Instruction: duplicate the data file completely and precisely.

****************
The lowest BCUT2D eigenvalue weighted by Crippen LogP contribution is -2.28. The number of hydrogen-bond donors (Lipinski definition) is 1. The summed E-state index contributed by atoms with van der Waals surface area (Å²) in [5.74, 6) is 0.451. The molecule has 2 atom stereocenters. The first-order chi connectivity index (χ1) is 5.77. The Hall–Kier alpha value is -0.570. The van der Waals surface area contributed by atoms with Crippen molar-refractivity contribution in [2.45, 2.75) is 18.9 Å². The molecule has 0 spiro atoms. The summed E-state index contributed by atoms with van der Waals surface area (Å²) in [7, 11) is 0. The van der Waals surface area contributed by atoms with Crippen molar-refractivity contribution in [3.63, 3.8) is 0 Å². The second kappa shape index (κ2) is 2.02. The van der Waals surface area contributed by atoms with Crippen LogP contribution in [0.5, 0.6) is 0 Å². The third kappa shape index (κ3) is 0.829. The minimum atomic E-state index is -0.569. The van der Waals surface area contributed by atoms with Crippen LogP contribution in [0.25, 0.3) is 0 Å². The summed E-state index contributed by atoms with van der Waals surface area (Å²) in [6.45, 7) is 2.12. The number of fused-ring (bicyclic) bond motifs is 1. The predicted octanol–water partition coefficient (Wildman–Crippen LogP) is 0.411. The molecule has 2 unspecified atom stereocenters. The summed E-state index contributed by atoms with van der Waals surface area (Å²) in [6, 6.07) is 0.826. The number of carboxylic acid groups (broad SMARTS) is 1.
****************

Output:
The lowest BCUT2D eigenvalue weighted by Crippen LogP contribution is -2.28. The number of hydrogen-bond donors (Lipinski definition) is 1. The summed E-state index contributed by atoms with van der Waals surface area (Å²) in [5.74, 6) is 0.451. The molecule has 2 atom stereocenters. The first-order chi connectivity index (χ1) is 5.77. The Hall–Kier alpha value is -0.570. The van der Waals surface area contributed by atoms with Crippen molar-refractivity contribution in [2.45, 2.75) is 18.9 Å². The molecule has 0 spiro atoms. The summed E-state index contributed by atoms with van der Waals surface area (Å²) in [7, 11) is 0. The van der Waals surface area contributed by atoms with Crippen molar-refractivity contribution in [3.63, 3.8) is 0 Å². The second kappa shape index (κ2) is 2.02. The van der Waals surface area contributed by atoms with Crippen LogP contribution in [0.5, 0.6) is 0 Å². The third kappa shape index (κ3) is 0.829. The minimum atomic E-state index is -0.569. The van der Waals surface area contributed by atoms with Crippen LogP contribution in [0.25, 0.3) is 0 Å². The summed E-state index contributed by atoms with van der Waals surface area (Å²) in [6.45, 7) is 2.12. The number of fused-ring (bicyclic) bond motifs is 1. The predicted octanol–water partition coefficient (Wildman–Crippen LogP) is 0.411. The molecule has 2 unspecified atom stereocenters. The summed E-state index contributed by atoms with van der Waals surface area (Å²) in [6, 6.07) is 0.826. The number of carboxylic acid groups (broad SMARTS) is 1.